Netted Rope Lamp

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Intro: Netted Rope Lamp

I'm making this Instructable to show my entire work process when I'm creating a lamp. It is mostly for documentation purpose, but if you find it useful, all the better.

I chose as example a simple lamp to keep it short, since I will make separate Instructables for more complex circuits or designs.

I will add what materials are needed for each step when I use them.

I hope you enjoy it! :)

Step 1: Netting the Lampshade

To create an object made of netted rope you need:

  • rope, obviously :)
  • scissors
  • glue gun
  • the cat is not mandatory, but I recommend having one around =^.^=

I started developing this technique in 2013. Since then it's been present in some degree in all my work.

I cut two pieces of rope and loosen the fibres at each end. Then I wave together the ends of two different pieces as shown in this video.

Using several pieces of rope I create a net that I can shape into different objects.

For this lampshade, I use only two pieces of rope.

I wave two of their ends together and then I intertwine the middle part of the ropes however I feel like it.

It will turn out different each time depending on the inspiration and size of the pieces.

After I decide upon a structure, I wave the other two ends together.

Then I proceed to connect the two weaved parts together or with the middle parts of the ropes in order to create a compact object that says something to me aka. that looks good.

You can glue everything at the end like I did this time or every time you make a knot you also glue it.

Either way, you have to glue all the knots and the edge of the weaved parts.

After that, we can cut the extra rope from the knots and even the edges.

If you are not a fan of glue guns, you can use something else that glues rope. Before discovering the glue gun, I was using polyvinyl acetate glue.

I usually do not paint the object as I'm fond of the natural color of the rope, but this time I did.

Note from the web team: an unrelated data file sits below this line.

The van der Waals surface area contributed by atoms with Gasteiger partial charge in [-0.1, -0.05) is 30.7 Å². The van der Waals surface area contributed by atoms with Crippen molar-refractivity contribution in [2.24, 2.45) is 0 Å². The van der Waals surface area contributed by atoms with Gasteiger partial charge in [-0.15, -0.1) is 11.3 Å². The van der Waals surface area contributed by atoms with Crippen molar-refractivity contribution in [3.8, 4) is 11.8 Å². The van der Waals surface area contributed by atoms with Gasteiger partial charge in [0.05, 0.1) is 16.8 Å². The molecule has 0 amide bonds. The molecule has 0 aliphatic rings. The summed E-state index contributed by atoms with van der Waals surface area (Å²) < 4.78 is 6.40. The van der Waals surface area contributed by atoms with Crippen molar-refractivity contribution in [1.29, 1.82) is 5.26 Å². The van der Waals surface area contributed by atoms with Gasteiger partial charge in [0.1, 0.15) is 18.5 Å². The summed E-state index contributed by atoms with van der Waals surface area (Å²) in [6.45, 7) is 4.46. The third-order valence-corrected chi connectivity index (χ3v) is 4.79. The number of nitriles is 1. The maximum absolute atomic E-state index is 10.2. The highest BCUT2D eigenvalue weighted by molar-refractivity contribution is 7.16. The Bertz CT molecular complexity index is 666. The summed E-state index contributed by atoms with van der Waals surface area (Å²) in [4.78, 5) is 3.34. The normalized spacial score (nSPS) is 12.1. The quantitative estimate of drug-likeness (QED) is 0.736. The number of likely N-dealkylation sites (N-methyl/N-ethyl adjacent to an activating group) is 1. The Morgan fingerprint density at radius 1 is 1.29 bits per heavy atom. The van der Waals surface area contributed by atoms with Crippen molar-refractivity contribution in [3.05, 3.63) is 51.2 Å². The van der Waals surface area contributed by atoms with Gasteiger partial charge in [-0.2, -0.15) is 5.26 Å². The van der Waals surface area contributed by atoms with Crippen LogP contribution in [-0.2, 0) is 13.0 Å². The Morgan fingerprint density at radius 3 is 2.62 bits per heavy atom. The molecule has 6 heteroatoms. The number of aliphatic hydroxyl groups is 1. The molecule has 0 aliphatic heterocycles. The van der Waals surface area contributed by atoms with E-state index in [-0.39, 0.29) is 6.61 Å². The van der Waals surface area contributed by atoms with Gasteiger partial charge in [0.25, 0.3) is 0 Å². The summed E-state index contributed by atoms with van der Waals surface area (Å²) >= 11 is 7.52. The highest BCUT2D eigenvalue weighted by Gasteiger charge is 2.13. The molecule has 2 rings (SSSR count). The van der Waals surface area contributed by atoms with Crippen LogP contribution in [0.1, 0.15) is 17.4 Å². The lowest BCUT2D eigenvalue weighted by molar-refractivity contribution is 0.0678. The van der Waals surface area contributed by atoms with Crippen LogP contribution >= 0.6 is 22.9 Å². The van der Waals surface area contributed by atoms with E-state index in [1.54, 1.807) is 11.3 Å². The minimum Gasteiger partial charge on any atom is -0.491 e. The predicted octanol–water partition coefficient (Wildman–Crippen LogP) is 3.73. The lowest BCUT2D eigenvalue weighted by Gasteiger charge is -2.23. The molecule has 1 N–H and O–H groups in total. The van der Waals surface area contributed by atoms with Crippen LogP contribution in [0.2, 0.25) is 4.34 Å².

Step 2: Painting Rope Objects

I prefer to use spray dye to paint rope objects because it is the easiest way I know to do this.

I advise you to use gloves, a mask over the mouth and nose and a plastic to cover the surface you are working on. You may be able to clean the dye afterwards, but it is not worth the effort.

I also advice being outdoors if possible, if not, keep the windows open the rest of the day.

Position yourself so that the wind will not blow towards you. As stated above, you can clean the dye, but it's not worth the effort if you can prevent getting it all over you. ;)

Just spray the paint on the object! ;)

Make sure you covered all the object - rope can be tricky. Turn the object on all sides to make sure it is covered as you want.

Keep the objects outside to dry for at least 24 hours.

Step 3: Electric Circuit With a 12V LED

Tools:

  • 220V AC to 12V DC adapter
  • G4 socket
  • 12V LED
  • 25A, 250V AC switch
  • scissors
  • wire stripper crimper - that I forgot to add to the first photo ^.^
  • screwdriver

If you have a normal charger, like I got, you'll have to cut the jack, in order to fit the wires in the switch.

Inside the main insulation, you'll see two wires, each with their own insulation.

You'll have to cut the main insulation between the two wires.

To reduce the chance of cutting one of them, cut only a small part, enough to grab each side and pull it apart with your hands.

To measure how much you have to separate the two wires, open the switch and measure with the wire the distance from the screw terminal to the edge. Make sure not to cut the main insulation over the edge of the switch because you'll have to redo it.

Before fitting the two wires from the charger in the screw terminals you have to cut the insulation on the part that gets in. Here comes in play the wire stripper. This tool is helpful to remove insulation without risking to cut the wires too. It has indentations for each type of wire. Since these wires will be really thin, I use the smallest indentation.

The switches I use, have a thing at the edge to hold the wire down. Most switches don't have it. It's nothing special.

On the other side of the switch fits the G4 socket. After all the wires are screwed into the terminals, you can close the switch.

Put the LED in the socket and the charger in to outlet and it will light up when you turn it on.

Simple as pi. :)

Step 4: Bringing Everything Together

Now all that's left is to fit the socket (and the attached circuit) through the netted rope and tie it so that it won't move.

As far as I've noticed this socket does not heat up too much, but since we used spray dye and that's flammable, I used fire retardant varnish around the place where the socket is placed, both on the outside and the inside of the object. Better safe than sorry. :)

Place the LED in the socket and it's done. :D

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